Cover photo credit: Allen Woodliffe



“Endangered” means the species lives in the wild in Ontario but is facing imminent extinction or extirpation.

Date added to the Species at Risk in Ontario List

The Wood-poppy was already assessed as endangered when the Endangered Species Act took effect in 2008.

What it looks like

Wood-poppy is a perennial herb that reaches up to 40 centimetres in height. The long-stalked leaves are mostly found near the base of the plant and are deeply divided into five to seven main lobes, which are themselves irregularly lobed.

The flowers of the Wood-poppy are four-petaled, occurring in few-flowered clusters. Petals are an intense yellow and flowers bloom in May to early June. The fruit is a nodding, greyish-green, soft-bristly capsule, The seeds are dispersed in late June to July when the fruit splits open.

Where it lives

In Ontario, Wood-poppy is found in rich mixed deciduous woodlands, forested ravines and slopes, and along wooded streams.

It is possible that Wood-poppy is still found in these areas because they were unsuitable for agriculture, rather than being reflective of its true habitat requirements.

Wood-poppy grows in full shade, although the cultivated variety does well in partial sun. Associated dominant trees include: Sugar Maple, White Ash, American Beech, Black Cherry, and Hackberry.

Where it’s been found in Ontario

In Canada, there are only three known populations of Wood-poppy found in southwestern Ontario, all in the county of Middlesex.

map of bald eagle range

View a larger version of this map (PDF)

What threatens it

The primary threat to Wood-poppy is habitat loss and degradation due to residential development and road-building, agricultural expansion, logging, recreational activities and the impact of invasive species such as Garlic Mustard and Japanese Knotweed.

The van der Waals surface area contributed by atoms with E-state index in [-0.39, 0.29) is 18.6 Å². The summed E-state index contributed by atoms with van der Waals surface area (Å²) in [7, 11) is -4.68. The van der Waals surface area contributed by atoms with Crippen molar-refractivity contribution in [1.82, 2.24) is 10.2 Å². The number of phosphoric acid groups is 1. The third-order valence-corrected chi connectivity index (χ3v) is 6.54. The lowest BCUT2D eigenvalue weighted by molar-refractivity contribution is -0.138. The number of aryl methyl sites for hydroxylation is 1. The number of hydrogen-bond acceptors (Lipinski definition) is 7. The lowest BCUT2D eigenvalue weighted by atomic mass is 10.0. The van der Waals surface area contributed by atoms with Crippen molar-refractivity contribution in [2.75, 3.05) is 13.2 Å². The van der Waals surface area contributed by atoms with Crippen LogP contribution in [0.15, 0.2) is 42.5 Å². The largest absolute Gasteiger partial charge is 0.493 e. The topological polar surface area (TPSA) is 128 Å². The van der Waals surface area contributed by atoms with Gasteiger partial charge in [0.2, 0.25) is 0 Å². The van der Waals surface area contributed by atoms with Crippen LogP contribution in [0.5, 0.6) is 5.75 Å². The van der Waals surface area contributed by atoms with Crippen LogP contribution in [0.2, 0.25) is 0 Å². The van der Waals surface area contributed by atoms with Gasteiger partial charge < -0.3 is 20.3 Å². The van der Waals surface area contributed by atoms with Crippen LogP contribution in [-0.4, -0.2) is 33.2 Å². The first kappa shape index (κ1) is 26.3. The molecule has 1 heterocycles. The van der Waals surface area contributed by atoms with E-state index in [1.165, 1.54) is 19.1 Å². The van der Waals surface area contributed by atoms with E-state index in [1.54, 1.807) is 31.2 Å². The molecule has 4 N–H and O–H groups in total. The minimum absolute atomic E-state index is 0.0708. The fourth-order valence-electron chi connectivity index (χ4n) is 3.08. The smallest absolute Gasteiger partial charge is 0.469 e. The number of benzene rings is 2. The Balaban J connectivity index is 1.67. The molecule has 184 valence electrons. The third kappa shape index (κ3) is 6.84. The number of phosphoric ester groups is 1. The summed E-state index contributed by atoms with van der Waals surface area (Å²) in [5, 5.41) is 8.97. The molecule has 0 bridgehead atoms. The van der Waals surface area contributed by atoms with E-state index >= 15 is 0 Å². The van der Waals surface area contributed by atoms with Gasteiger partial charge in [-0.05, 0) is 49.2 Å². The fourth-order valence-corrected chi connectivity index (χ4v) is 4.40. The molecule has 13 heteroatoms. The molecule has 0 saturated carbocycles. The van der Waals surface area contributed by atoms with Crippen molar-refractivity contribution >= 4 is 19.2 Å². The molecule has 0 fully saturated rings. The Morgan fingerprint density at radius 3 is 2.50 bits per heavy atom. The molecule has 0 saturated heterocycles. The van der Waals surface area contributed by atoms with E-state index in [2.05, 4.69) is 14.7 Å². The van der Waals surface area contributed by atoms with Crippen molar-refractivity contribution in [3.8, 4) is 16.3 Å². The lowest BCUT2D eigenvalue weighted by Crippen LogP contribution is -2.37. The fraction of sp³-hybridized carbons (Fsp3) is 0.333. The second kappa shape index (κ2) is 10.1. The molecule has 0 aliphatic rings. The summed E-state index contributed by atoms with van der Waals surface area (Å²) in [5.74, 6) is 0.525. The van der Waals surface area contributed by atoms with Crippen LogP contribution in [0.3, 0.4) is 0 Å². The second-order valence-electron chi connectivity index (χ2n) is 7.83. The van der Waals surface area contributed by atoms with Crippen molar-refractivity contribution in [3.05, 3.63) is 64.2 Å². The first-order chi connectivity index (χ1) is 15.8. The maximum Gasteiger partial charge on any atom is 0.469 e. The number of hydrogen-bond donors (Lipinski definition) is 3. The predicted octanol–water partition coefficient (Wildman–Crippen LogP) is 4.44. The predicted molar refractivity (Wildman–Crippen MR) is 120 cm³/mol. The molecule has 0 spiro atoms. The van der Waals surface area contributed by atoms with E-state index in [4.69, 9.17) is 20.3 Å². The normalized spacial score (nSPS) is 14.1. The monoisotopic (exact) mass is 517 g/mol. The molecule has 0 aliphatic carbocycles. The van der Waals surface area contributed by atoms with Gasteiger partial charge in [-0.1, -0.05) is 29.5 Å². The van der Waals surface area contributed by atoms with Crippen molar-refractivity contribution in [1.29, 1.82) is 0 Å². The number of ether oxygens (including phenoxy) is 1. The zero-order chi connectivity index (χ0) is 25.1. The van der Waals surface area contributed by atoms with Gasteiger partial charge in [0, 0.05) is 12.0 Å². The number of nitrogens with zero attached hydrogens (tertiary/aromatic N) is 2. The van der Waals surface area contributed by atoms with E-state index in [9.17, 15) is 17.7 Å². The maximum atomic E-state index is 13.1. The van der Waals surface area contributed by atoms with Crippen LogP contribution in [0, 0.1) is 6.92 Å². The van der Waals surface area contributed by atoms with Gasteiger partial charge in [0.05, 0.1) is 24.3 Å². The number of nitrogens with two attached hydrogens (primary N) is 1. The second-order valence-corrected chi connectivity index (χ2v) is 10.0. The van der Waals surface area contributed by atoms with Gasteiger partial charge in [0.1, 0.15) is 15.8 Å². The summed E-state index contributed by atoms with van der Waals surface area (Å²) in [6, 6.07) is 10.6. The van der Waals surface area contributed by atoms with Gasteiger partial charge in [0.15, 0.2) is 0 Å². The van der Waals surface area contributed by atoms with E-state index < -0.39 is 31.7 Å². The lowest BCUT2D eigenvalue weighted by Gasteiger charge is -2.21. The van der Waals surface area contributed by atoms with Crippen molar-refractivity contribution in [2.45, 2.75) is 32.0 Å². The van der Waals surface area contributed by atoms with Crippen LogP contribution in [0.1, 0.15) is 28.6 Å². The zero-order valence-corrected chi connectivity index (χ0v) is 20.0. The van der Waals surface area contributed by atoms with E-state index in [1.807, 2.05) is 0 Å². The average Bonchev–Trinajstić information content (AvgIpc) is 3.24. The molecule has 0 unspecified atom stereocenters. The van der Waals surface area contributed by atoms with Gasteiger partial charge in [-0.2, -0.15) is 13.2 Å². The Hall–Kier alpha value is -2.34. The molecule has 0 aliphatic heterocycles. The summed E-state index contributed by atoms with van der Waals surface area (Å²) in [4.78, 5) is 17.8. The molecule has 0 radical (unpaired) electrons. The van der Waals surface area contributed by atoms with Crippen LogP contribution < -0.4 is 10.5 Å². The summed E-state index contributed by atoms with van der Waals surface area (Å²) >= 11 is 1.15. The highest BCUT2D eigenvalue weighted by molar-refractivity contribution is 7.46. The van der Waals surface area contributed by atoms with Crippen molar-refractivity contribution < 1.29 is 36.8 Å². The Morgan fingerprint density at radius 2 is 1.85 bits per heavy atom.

Action we are taking

Endangered Species and their general habitat are automatically protected

Recovery strategy

A recovery strategy advises the ministry on ways to ensure healthy numbers of the species return to Ontario.

Read the executive summary (February 18, 2011)

Read the recovery strategy (February 18, 2011)

Government response statement

A government response statement outlines the actions the government intends to take or support to help recover the species.

Read the government response statement (November 18, 2011)

Five-Year Review of Progress

A five-year review reports on progress made toward protecting and recovering a species, within five years of publishing a species’ government response statement.

Read the report on progress towards the protection and recovery of 27 species at risk, including Wood-poppy (2016).

Habitat protection

General Habitat Protection - June 30, 2008

What you can do

Report a sighting

  • Report a sighting of an endangered animal or plant to the Natural Heritage Information Centre. Photographs with specific locations or mapping coordinates are always helpful.


  • Volunteer with your local nature club or provincial park to participate in surveys or stewardship work focused on species at risk.

Be a good steward

  • Private land owners have a very important role to play in species recovery. If you find Wood-poppy on your land, you may be eligible for stewardship programs that support the protection and recovery of species at risk and their habitats.
  • Invasive species seriously threaten many of Ontario’s species at risk. To learn what you can do to help reduce the threat of invasive species, visit:

Report illegal activity

Quick facts

  • An individual Wood-poppy can produce over 1000 seeds in one year!
  • Wood-poppy seeds have an "elaiosome", which is a fleshy structure that is rich in lipids and proteins. Ants, which are attracted to these elaiosomes, carry them back to their nests, feed them to their larvae, and then discard the intact seed. In doing this, the ants serve as dispersers of the Wood-poppy seeds.
  • Wood-poppy seeds require a period of cold and moist conditions (i.e. winter) in order to successfully germinate. This process is known as "stratification".